Taking multivitamins may contribute to healthy aging, new research suggests. Similarly, dietary supplements can ease depressive symptoms in older patients.

In a Brazilian study, 80 elderly volunteers were randomly assigned to receive a multivitamin capsule or placebo daily for four weeks. The participants were all healthy and did not use other supplements or medication.

Taking the vitamin complex was found to "significantly decrease the levels of DNA damage" in lymphocytes, white blood cells that help protect the body against infections. "Our data suggest that the consumption of some vitamins may reduce the effects of oxidative DNA damage and may be useful for attaining healthy aging," said the researchers.

If multivitamins help healthy elderly people, oral nutritional supplements appear to make a difference among hospitalized, acutely ill older patients.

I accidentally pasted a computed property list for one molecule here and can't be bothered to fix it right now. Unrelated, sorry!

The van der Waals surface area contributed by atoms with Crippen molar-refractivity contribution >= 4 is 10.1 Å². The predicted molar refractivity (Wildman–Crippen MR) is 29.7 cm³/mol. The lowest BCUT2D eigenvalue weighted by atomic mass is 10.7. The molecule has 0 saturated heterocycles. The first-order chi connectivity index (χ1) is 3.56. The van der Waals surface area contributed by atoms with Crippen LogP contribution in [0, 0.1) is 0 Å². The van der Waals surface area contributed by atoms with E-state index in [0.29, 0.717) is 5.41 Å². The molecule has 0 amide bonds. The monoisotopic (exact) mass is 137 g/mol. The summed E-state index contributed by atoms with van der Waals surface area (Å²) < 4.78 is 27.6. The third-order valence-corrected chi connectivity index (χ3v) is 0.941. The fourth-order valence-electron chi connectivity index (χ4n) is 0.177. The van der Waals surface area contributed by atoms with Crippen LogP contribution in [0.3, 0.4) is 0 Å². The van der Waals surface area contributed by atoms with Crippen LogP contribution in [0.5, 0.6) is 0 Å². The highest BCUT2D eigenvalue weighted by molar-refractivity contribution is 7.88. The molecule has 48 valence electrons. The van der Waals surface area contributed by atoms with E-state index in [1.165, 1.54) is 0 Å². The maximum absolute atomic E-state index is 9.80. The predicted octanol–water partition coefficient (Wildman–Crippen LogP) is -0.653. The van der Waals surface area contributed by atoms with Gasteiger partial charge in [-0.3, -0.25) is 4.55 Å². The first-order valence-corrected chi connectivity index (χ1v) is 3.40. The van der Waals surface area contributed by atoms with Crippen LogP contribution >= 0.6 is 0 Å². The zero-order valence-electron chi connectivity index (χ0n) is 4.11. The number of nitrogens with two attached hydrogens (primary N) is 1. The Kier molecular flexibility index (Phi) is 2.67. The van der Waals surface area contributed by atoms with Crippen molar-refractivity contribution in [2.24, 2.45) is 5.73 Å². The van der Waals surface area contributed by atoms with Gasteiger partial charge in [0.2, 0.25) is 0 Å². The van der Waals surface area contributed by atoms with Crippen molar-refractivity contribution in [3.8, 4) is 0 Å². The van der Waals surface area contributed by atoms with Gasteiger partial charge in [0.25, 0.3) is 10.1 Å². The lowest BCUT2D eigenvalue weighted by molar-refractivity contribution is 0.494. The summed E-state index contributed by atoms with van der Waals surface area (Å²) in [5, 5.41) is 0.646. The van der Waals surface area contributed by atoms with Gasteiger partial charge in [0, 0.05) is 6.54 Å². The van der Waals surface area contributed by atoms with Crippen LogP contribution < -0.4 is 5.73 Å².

A study from the UK and United Arab Emirate focused on 225 such patients who received either a normal hospital diet and placebo daily for six weeks, or a normal hospital diet and 400 mL of oral nutritional supplements daily.

At the end of a six-month follow-up phase, patients who had received nutritional supplements showed significant improvements in depressive symptoms compared to placebo. The effects were evident among all patient groups including those with no symptoms of depression, mild depression and severe depression.

"Oral nutritional supplementation of hospitalized acutely ill older patients led to a statistically significant benefit on depressive symptoms," said the researchers.

Sources: Mech Ageing Dev, 2007 Aug 15; [Epub ahead of print]; Clin Nutr, 2007 Jul 25; [Epub ahead of print]

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